From MX, Melbourne’s free afternoon commuter newspaper, 19/10/2005 page 1:
Trains in an instant
Trains would run every 10 minutes during peak hour on all lines under a radical plan to boost Melbourne’s public transport.
The Public Transport Users Association today called for a massive lift in train frequency to ease overcrowding in carriages and on the city’s roads.
As part of the group’s five-year plan for public transport, trains would also run every 15 minutes after peak hour until 9pm, including weekends. Services would then run every 20 minutes until midnight.
Some lines, including Upfield, Williamstown, Werribee and Cranbourne, only have trains every 20 minutes in peak hour.
PTUA president Daniel Bowen said most extra non-peak services could be run now.
But he said lines with single-track sections, such as Werribee, Epping and Hurstbridge, would need upgrades.
Bowen said the timetable changes would cost about $25 million a year, offset by extra fare revenue.
But Transport Minister Peter Batchelor rejected the plan, branding it a well-meaning budget buster.
He said the scheme would affect express services from the outer suburbs, with little benefit to passengers during non-peak times.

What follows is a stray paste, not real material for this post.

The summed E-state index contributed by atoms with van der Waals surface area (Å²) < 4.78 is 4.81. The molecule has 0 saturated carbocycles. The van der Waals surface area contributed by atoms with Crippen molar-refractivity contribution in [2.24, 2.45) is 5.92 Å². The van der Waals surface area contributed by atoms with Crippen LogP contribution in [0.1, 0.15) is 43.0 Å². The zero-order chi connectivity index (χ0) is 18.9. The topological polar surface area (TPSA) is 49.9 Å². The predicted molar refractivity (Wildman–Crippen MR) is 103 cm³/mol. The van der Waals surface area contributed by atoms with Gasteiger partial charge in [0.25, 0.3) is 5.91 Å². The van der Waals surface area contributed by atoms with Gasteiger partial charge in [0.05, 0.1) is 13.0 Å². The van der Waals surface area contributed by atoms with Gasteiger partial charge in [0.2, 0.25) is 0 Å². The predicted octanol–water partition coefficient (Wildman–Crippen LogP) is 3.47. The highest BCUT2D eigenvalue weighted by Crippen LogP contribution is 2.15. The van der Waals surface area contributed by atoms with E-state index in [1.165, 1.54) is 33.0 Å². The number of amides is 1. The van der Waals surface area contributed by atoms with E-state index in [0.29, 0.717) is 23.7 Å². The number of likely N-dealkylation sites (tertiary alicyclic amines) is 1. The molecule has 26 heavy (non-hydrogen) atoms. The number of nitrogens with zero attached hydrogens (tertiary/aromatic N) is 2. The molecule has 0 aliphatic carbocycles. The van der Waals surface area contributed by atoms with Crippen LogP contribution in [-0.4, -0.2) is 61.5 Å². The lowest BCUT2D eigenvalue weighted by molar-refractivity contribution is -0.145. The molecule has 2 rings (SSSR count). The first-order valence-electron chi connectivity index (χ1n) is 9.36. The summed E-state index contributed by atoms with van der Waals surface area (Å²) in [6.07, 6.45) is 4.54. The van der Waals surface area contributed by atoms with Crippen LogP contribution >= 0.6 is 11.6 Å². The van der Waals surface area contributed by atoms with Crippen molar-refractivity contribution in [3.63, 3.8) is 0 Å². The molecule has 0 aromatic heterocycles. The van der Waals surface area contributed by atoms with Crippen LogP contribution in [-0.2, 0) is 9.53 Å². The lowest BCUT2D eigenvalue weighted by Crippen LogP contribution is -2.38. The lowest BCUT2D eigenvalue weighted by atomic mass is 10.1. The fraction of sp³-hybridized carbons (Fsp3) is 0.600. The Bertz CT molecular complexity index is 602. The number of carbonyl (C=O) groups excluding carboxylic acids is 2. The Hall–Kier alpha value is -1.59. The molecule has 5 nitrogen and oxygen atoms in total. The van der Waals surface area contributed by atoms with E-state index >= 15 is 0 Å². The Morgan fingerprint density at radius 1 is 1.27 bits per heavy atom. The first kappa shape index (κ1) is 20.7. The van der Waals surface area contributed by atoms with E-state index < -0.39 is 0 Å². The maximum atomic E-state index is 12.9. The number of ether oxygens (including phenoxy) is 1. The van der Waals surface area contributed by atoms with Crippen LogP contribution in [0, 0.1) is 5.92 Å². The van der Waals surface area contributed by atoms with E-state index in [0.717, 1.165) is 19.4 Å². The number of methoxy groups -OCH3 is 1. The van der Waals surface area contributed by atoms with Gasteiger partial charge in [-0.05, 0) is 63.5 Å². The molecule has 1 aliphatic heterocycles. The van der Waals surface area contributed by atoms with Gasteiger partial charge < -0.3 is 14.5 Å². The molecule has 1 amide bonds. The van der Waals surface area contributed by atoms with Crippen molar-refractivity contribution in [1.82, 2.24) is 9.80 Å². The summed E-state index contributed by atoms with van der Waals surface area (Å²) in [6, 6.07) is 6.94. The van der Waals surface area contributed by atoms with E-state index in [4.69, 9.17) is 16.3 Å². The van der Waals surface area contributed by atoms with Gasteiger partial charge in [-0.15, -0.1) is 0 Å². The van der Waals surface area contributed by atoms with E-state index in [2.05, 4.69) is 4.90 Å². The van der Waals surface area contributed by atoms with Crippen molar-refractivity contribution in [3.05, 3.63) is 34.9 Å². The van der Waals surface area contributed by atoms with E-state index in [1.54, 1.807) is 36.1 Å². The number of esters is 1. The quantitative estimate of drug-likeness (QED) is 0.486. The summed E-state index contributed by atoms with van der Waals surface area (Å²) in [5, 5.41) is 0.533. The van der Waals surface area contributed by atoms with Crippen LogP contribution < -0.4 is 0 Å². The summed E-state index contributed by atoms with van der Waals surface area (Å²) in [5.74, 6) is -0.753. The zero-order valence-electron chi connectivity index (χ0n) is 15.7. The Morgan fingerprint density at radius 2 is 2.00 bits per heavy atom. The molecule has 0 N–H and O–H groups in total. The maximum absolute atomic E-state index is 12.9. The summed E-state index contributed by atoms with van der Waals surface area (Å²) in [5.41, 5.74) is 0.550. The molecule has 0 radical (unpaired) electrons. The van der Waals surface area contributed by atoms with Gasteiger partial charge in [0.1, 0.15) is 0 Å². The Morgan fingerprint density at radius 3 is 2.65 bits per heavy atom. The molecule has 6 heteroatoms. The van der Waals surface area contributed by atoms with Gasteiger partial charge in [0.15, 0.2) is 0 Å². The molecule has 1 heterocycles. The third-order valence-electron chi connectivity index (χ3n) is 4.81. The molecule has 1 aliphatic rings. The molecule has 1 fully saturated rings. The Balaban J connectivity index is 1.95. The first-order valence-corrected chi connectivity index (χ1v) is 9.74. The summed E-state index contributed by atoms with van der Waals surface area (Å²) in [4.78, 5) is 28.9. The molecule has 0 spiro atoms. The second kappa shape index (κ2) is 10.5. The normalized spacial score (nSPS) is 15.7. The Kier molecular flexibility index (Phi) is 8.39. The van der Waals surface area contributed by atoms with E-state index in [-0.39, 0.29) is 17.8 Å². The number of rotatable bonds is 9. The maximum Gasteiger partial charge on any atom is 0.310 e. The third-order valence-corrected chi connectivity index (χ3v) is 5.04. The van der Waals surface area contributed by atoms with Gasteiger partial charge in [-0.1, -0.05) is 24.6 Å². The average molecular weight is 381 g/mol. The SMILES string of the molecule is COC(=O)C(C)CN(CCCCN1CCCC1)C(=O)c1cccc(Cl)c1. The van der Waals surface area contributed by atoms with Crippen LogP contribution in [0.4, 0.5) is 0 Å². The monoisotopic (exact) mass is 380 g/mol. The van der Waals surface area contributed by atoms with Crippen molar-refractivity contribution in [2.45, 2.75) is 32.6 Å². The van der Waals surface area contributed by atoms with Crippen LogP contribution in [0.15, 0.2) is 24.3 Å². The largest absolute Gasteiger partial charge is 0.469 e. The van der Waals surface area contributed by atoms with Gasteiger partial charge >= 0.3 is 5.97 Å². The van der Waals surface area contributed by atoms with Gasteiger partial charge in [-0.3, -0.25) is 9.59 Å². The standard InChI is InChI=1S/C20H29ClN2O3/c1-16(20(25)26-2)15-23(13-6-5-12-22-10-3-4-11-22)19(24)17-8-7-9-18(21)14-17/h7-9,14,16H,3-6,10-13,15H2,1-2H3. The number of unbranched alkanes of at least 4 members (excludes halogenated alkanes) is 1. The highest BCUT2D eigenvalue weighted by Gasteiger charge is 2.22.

“Their costing assumptions are unrealistic,” Batchelor said today.
“And outside of peak hours there is already spare capacity to carry many more people on the rail network.”
Opposition Transport spokesman Terry Mulder said the scheme could see Melbourne echo the success of Perth’s 15-minute service on all lines.
“We think it’s an excellent idea. The only down side is some extra drivers would be needed and there will be some increased maintenance costs,” he said.
“The experience in Perth shows that if you have good connections between services people love to use them, because a pet hate is waiting around for connections.”
The full plan will be unveiled next week.
Naturally, lines already having peak services more frequent than 10 minutes would retain them. Good to see Terry Mulder come out in support of the idea, noting Perth’s success in improving its rail service.
Unfortunately Peter Batchelor misses the point. Lines that have expresses wouldn’t be affected, because they mostly already have peak services every 10 minutes or better. And to claim it wouldn’t help outside peak hours is to ignore the current overcrowded services (due in part to use of short trains on many lines). But in any case the purpose of more frequent off-peak/evening/weekend services would be to attract more users, not alleviate overcrowding.
The idea is to move the rail system towards the “just turn up, there’s a train within a few minutes” model seen in so many cities across the world, to make trains a “mode-of-choice” for more trips and encourage people out of their cars.
Not exactly rocket-science, I’d have thought. Nor that radical either.